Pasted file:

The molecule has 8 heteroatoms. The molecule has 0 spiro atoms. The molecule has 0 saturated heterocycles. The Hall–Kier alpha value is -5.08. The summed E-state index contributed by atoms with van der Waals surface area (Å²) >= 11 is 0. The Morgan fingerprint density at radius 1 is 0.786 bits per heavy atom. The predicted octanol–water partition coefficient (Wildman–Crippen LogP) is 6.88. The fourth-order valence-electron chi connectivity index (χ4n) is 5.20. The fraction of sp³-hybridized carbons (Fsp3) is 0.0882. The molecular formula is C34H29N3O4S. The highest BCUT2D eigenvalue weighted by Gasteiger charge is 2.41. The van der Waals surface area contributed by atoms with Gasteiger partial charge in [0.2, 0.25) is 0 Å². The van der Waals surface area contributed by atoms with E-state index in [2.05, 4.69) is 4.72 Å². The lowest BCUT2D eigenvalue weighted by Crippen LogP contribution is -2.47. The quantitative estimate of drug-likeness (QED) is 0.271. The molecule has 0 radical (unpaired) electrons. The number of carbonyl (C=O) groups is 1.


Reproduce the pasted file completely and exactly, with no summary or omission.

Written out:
The molecule has 8 heteroatoms. The molecule has 0 spiro atoms. The molecule has 0 saturated heterocycles. The Hall–Kier alpha value is -5.08. The summed E-state index contributed by atoms with van der Waals surface area (Å²) >= 11 is 0. The Morgan fingerprint density at radius 1 is 0.786 bits per heavy atom. The predicted octanol–water partition coefficient (Wildman–Crippen LogP) is 6.88. The fourth-order valence-electron chi connectivity index (χ4n) is 5.20. The fraction of sp³-hybridized carbons (Fsp3) is 0.0882. The molecular formula is C34H29N3O4S. The highest BCUT2D eigenvalue weighted by Gasteiger charge is 2.41. The van der Waals surface area contributed by atoms with Gasteiger partial charge in [0.2, 0.25) is 0 Å². The van der Waals surface area contributed by atoms with E-state index in [2.05, 4.69) is 4.72 Å². The lowest BCUT2D eigenvalue weighted by Crippen LogP contribution is -2.47. The quantitative estimate of drug-likeness (QED) is 0.271. The molecule has 0 radical (unpaired) electrons. The number of carbonyl (C=O) groups is 1.